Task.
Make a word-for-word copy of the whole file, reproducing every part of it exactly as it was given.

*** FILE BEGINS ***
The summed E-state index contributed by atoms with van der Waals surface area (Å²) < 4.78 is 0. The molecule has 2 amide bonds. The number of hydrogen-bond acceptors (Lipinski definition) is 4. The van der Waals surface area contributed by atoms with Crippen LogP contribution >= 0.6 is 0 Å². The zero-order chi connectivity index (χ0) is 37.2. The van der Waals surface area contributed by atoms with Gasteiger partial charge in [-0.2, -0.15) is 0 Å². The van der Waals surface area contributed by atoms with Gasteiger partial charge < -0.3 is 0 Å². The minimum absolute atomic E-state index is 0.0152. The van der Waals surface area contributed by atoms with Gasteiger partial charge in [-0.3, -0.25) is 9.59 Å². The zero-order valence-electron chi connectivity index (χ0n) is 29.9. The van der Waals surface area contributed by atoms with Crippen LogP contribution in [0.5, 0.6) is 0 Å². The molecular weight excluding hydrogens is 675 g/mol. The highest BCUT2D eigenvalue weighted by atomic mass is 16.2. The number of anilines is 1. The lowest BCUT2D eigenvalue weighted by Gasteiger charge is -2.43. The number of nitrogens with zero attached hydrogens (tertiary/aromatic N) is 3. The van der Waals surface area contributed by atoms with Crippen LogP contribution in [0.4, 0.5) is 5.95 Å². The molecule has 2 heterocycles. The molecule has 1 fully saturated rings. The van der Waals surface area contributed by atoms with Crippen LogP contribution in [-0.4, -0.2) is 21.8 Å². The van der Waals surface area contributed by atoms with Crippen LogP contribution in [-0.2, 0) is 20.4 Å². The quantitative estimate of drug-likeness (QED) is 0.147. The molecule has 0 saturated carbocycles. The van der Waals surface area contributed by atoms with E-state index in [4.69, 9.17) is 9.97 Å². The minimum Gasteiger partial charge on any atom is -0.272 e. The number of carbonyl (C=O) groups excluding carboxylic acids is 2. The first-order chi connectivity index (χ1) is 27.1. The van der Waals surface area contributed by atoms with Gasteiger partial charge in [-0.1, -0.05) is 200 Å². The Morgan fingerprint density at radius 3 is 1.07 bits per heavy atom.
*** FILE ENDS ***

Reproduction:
The summed E-state index contributed by atoms with van der Waals surface area (Å²) < 4.78 is 0. The molecule has 2 amide bonds. The number of hydrogen-bond acceptors (Lipinski definition) is 4. The van der Waals surface area contributed by atoms with Crippen LogP contribution >= 0.6 is 0 Å². The zero-order chi connectivity index (χ0) is 37.2. The van der Waals surface area contributed by atoms with Gasteiger partial charge in [-0.2, -0.15) is 0 Å². The van der Waals surface area contributed by atoms with Gasteiger partial charge < -0.3 is 0 Å². The minimum absolute atomic E-state index is 0.0152. The van der Waals surface area contributed by atoms with Gasteiger partial charge in [-0.3, -0.25) is 9.59 Å². The zero-order valence-electron chi connectivity index (χ0n) is 29.9. The van der Waals surface area contributed by atoms with Crippen LogP contribution in [0.5, 0.6) is 0 Å². The molecular weight excluding hydrogens is 675 g/mol. The highest BCUT2D eigenvalue weighted by atomic mass is 16.2. The number of anilines is 1. The lowest BCUT2D eigenvalue weighted by Gasteiger charge is -2.43. The number of nitrogens with zero attached hydrogens (tertiary/aromatic N) is 3. The van der Waals surface area contributed by atoms with Crippen LogP contribution in [0.4, 0.5) is 5.95 Å². The molecule has 2 heterocycles. The molecule has 1 fully saturated rings. The van der Waals surface area contributed by atoms with Crippen LogP contribution in [-0.4, -0.2) is 21.8 Å². The van der Waals surface area contributed by atoms with Crippen LogP contribution in [-0.2, 0) is 20.4 Å². The quantitative estimate of drug-likeness (QED) is 0.147. The molecule has 0 saturated carbocycles. The van der Waals surface area contributed by atoms with E-state index in [4.69, 9.17) is 9.97 Å². The minimum Gasteiger partial charge on any atom is -0.272 e. The number of carbonyl (C=O) groups excluding carboxylic acids is 2. The first-order chi connectivity index (χ1) is 27.1. The van der Waals surface area contributed by atoms with Gasteiger partial charge in [-0.1, -0.05) is 200 Å². The Morgan fingerprint density at radius 3 is 1.07 bits per heavy atom.